In this tutorial we are going to learn about What is Power Planes and Power Distribution In PCB Design?
Which Supply to Use and Supply Decoupling
PWR leads coming onto the board should be decoupled to GND at the point where they enter the board.
That way, all return currents from the decoupling components return directly to the PWR supply without passing through the GND planes of the board. While inductive decoupling components or resistive decoupling components can be effective, the best designs route ±18V to ±24V to each board & use small regulators, along with decoupling, to derive ±12V to ±15V for the board/individual devices. the single supply AC devices: route +8V – +15V to the individual boards, with separate +5V regulators & decoupling on each board. One of the advantages of using devices in designs is the fact that they only require a single +5V supply, without the need to decouple positive &d negative supplies. A/D converters & D/A converters, in particular, need regulators & decoupling close to them to reduce the possibility of noise coupling from the rest of the circuitry. Most A/D converters also have a low-current digital section that needs to be connected to the quiet analog supply & GND, usually through some decoupling. Having pins marked Digital Ground on an A/D converter usually means that they are the IC’s digital GND, not that they should be connected to the system’s DGND. Most A/Ds also specify that even their high-current digital sections should be connected to an analog supply & GND, using higher-power decoupling, to obtain best performance. In general, noisy digital supplies & GND need to be kept away from high-performance A/D converters, except in the area where the digital outputs are developed. In order to have analog PWR & GNDs on their supplies but DGND plane underneath their digital outputs, most A/D converters should straddle the split between the GNDs in some fashion.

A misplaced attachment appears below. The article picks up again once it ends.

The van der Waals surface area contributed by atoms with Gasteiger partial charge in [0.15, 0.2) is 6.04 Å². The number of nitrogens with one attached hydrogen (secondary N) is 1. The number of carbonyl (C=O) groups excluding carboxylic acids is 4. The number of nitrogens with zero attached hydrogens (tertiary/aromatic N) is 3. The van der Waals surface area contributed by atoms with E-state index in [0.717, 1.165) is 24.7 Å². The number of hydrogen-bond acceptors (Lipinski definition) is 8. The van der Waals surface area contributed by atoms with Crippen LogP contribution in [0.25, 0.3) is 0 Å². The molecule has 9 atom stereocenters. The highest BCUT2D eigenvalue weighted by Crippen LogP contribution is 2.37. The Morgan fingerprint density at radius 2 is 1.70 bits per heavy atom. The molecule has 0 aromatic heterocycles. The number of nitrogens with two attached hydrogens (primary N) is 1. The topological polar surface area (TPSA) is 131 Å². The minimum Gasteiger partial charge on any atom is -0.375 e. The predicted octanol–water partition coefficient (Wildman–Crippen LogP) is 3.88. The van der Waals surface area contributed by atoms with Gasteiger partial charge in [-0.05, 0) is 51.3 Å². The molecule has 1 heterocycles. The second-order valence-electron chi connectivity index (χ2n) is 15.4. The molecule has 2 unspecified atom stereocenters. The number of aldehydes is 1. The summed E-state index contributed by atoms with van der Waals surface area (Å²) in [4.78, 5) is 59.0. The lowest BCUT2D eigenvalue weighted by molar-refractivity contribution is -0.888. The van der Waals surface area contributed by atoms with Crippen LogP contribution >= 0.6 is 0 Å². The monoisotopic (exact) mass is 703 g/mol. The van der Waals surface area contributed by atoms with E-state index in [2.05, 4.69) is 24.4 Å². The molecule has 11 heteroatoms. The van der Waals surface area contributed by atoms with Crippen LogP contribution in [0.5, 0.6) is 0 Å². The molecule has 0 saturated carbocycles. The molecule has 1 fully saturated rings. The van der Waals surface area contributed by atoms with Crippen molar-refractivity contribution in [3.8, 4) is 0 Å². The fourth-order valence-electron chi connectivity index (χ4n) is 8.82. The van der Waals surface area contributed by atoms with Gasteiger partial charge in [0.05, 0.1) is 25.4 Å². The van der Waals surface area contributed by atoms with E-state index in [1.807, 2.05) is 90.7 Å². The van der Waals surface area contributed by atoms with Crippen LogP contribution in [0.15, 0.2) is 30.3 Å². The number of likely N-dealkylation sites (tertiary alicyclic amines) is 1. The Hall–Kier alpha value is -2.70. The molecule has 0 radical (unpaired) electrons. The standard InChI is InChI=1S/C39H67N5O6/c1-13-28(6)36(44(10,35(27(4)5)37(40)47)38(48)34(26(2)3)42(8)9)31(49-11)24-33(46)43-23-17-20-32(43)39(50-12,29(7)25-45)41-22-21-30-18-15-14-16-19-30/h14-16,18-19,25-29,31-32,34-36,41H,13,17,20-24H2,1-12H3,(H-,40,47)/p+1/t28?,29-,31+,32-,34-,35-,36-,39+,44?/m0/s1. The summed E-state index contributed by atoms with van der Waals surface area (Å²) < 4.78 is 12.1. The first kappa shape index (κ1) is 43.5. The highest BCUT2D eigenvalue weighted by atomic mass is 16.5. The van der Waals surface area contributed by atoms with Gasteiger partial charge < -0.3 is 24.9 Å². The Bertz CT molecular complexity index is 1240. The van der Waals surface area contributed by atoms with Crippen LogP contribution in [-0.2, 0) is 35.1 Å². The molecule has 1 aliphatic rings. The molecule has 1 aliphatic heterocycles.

All analog circuitry needs decoupling on its PWR leads to shunt both HF & LF noise to GND. Its generally recommended that designers use either a 0.1 μF or 0.01 μF capacitor to decouple the PWR pins of each analog IC to ground. At various distances, place larger value capacitors, usually 10 μF – 47 μF, in parallel with 0.1 μF/0.01 μF units. In particular, high performance ICs must have each supply decoupled to Ground. The smaller value capacitor should be placed as close to the IC as possible, the leads on these caps must be kept very short. The best technique is to have the PWR feed from the PWR plane through a via to the capacitor & IC pins, with the capacitor between the via & the IC. The GND connection is particularly important, & should be made with 3 – 4 vias connecting to the capacitor & thus to the IC pins. The inductances of vias are then effectively in parallel. For examples of this technique. SM capacitors are best b’cos their connection pads have almost no lead inductance. In addition, SM electrolytic capacitors can be used for the 10 μF – 47 μF units. Both aluminum & tantalum capacitors are available in these values, with tantalum having the lower ESR but also being more prone to power supply transients or reversal.